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Uba v. Ozigbo, INEC, PDP (SC.CV/772/2021, October 21, 2021)

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➥ CASE SUMMARY OF:
Uba v. Ozigbo, INEC, PDP (SC.CV/772/2021, October 21, 2021)

by Branham Chima.

➥ ISSUES RAISED
Primary election not conducted by NWC;
Locus standi to challenge primary election.

➥ CASE FACT/HISTORY
By an originating summons dated the 5th day of July, 2021 and filed same date, the Appellant herein contended that his faction of the Peoples Democratic Party conducted a primary election on the 26th of June, 2021 at Paul University, Awka, Anambra State, pursuant to the judgment of the High Court of the Federal Capital Territory, Abuja, delivered on the 9th of June, 2021 by Honourable Justice O. A. Adeniyi in suit No. HC/CV/774/2021 between SAMUEL ANYAKORAH (for himself and on behalf of all Local Government Area Chairmen and ward Executives who emerged from the Anambra P.D.P. congresses conducted on the 24th of November, 2017 and 1st December 2017, under the supervision of Sir Chukwudi Umeaba (Acting State Caretaker Committee) v PEOPLES DEMOCRATIC PARTY (P.D.P.) & 2 Ors. That the Appellant contended that the primary election by that faction of Peoples Democratic Party produced him as the winner of the primary election.

That the primary election conducted by the National Executive Committee of the 3rd Respondent in which the Appellant was elected the candidate of the party was conducted in substantial compliance with the 1999 Constitution (as amended), the Electoral Act 2010 (as amended), as well as the Constitution of the 3rd Respondent. The 2nd Respondent (INEC) monitored the exercise and duly issued a report affirming the due conduct of the primary. It is this primary election that was conducted by the National Executive Committee of the 3rd Respondent under the Chairmanship of Comrade Philip Shuaibu (Deputy Governor of Edo State) that the learned trial Judge in his judgment, held as being in disobedience to the order of O. A. Adeniyi J, of the High Court of the Federal Capital Territory, Abuja.

This is an appeal against the judgment of the Court of Appeal Awka Judicial Division, holden at Enugu and delivered on 3rd September, 2021 wherein the Court below set aside the judgment of O. A. Nwabunike, J of the High Court of Anambra State in suit No. A/230/2021 between Senator Ugochukwu Uba (Appellant herein) v INEC & 2 Ors. By virtue of the judgment delivered by Nwabunike, J aforementioned on 19th July, 2021, the 1st Respondent herein filed an appeal at the lower Court which culminated in the judgment of the lower Court delivered on 3rd September, 2021 allowing the appeal and setting aside the said judgment of Anambra State High Court.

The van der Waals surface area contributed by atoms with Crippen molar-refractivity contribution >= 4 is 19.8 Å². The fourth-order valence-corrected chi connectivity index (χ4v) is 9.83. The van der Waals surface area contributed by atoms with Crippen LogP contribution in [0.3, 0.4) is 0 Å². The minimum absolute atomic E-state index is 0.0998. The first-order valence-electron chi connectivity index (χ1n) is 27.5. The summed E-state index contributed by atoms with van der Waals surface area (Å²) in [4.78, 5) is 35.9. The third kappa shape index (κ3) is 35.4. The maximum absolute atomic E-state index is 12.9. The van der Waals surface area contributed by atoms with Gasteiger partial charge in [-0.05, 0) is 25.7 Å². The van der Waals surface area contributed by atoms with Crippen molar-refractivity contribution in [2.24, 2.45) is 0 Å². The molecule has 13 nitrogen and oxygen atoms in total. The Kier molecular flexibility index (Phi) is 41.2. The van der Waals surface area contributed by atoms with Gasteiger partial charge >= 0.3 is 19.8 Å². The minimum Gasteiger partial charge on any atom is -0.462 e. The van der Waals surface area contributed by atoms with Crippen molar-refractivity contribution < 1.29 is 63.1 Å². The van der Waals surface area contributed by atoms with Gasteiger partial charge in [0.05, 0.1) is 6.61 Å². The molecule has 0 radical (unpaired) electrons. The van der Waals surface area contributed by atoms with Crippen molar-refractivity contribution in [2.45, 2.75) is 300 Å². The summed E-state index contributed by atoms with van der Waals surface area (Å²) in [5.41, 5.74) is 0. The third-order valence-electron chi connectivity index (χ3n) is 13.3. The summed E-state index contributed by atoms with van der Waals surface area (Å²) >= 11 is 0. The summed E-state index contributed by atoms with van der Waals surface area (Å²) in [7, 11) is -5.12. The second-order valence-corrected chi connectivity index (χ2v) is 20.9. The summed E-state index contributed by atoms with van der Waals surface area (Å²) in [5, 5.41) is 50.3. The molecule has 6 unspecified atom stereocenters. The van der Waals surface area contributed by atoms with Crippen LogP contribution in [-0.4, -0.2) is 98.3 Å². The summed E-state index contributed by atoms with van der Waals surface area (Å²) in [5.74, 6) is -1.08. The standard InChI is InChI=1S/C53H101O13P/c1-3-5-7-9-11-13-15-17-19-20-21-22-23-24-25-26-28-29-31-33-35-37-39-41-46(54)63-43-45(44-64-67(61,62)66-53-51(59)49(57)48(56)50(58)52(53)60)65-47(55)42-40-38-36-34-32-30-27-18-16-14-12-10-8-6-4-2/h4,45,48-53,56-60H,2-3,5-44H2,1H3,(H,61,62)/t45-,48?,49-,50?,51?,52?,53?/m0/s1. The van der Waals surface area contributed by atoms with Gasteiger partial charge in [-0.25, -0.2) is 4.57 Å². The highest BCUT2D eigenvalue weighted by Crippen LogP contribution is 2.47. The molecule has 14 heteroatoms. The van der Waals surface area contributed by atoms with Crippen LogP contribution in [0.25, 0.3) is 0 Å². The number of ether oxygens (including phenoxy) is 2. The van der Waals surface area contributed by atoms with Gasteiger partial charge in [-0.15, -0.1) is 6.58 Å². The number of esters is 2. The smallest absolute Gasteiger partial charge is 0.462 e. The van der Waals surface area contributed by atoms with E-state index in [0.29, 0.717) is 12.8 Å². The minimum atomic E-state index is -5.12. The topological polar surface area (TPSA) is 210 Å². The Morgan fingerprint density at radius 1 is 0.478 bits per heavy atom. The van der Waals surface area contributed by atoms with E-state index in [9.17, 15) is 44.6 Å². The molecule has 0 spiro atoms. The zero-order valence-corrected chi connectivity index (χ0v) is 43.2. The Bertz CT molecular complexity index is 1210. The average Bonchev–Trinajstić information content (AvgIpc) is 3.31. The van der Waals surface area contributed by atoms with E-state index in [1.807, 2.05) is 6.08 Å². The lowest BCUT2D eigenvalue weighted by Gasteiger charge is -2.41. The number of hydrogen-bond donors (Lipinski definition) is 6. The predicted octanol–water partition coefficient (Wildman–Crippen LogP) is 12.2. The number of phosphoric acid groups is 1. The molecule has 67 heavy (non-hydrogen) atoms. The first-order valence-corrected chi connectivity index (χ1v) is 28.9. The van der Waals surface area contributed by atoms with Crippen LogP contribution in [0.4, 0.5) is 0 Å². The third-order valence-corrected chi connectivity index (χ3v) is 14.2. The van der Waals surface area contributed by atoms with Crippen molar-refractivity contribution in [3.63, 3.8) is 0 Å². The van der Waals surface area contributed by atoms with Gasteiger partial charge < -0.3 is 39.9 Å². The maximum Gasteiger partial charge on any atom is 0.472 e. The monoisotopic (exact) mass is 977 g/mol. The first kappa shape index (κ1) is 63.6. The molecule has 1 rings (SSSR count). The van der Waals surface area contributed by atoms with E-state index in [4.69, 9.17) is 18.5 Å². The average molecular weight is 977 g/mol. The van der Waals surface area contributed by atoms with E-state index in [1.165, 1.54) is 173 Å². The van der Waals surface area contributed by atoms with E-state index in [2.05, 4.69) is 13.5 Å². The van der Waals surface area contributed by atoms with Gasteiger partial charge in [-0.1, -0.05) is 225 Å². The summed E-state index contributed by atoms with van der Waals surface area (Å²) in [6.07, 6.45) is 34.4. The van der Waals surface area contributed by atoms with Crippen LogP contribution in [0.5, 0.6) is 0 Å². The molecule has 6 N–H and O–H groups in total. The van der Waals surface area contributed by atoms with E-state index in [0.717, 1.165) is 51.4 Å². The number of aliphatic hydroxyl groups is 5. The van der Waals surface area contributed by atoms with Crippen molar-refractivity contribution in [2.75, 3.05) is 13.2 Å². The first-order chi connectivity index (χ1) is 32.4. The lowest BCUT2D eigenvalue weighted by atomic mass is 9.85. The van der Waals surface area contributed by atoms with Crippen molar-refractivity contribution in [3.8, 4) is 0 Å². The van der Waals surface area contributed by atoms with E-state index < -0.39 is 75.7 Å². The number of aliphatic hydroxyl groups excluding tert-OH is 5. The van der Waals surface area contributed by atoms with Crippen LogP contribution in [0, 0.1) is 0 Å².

➥ ISSUE(S) & RESOLUTION(S)
[APPEAL DISMISSED]

I. Whether the learned Justices of the Court of Appeal were correct in holding that the appellant lacks the locus standi to incept this action ab initio?

RESOLUTION: IN RESPONDENT’S FAVOUR.
[THE APPELLANT DID NOT PARTICIPATE IN THE NATIONAL WORKING COMMITTEE ORGANISED PRIMARY ELECTION
‘My Lords, I note that from the affidavit of 30 paragraphs in support of the Appellant’s originating summons, at the trial Court, the Appellant did not in any way whatsoever state that he participated in the primary election conducted at the instance of the National Executive Committee of the 3rd Respondent on 26th June, 2021 held at Professor Dora Akunyili Women Development Centre Awka. In fact he described the said primary election as “illegal” and “unlawful”. At the lower Court, the Appellant, contrary to his case at the trial Court decided to use his brief of argument to embark on a summersault by claiming that he took part in the primary election conducted by the 3rd Respondent at Professor Dora Akunyili Women Development Centre, Awka. Having regard to the circumstances of this case, can it be said that the Appellant took part in the 3rd Respondent’s primary election held on 26th June, 2021 at Professor Dora Akunyili Women Development Centre, Awka, so as to imbue him with locus standi to challenge the said election as prescribed in Section 87 (9) of the Electoral Act, 2010 (as amended)? To this, the Court below, at pages 123 – 125 of the record made the following far reaching findings and conclusion:- “It is no wonder that the 1st Respondent, in full recognition of the impact of the judgment of the Court of Appeal on his position in this case as stated in the Originating Summons before the trial Court has in paragraphs 4.2.7 to 4.2.12 of his Brief of argument tried to embellish the facts averred in the affidavit in support of his originating summons and change the narrative by advancing new facts not contained therein nor in his further affidavit. Now relying on the result of the primary election conducted by the 3rd Respondent (PDP) at Professor Dora Akunyili Women Development Centre, which was exhibited by the 3rd Respondent to his counter affidavit, he contended for the very first time that in addition to taking part in the primary election at the Paul University, Awka, he also participated in the said Governorship primary election simultaneously held at Professor Dora Akunyili Women Development Centre, Awka, where the Appellant emerged as winner and candidate for the Governorship election of Anambra State. It is significant that this is the same election which the 1st Respondent had strongly degraded before the trial Court as well as before this Court, contending that it was conducted in flagrant “disobedience” to the judgment of the Federal Capital Territory High Court in Exhibits C1 and C2; and so he had prayed the trial Court to declare it as invalid, improper and a violation of Section 87(9) of the Electoral Act and Sections 25 and 50(1) of the PDP Constitution 2017 (as amended) a prayer which the trial Court acceded to … Thus, the judgment of Adeniyi J, of the Federal Capital Territory High Court having been declared null and void, the 1st Respondent quickly jumped ship to claim that he was actually a contestant who participated in the primary election conducted by the 3rd Respondent (PDP) at the Professor Dora Akunyili Women Development Centre. This new advocacy is however not borne out by the originating summons and the affidavit in support, which are the only documents that can be examined to determine the locus standi of a party. He is not allowed to rely on the processes of the defendants to the action to establish his locus standi, to approach the trial Court. Thus, the 1st Respondent’s reliance on the result sheet of the primary election exhibited to the counter affidavit of the 3rd Respondent cannot assist him, because by law, it does not avail him in establishing locus standi.” In agreeing with the Court below as reproduced above, it is my view that the findings are unassailable.’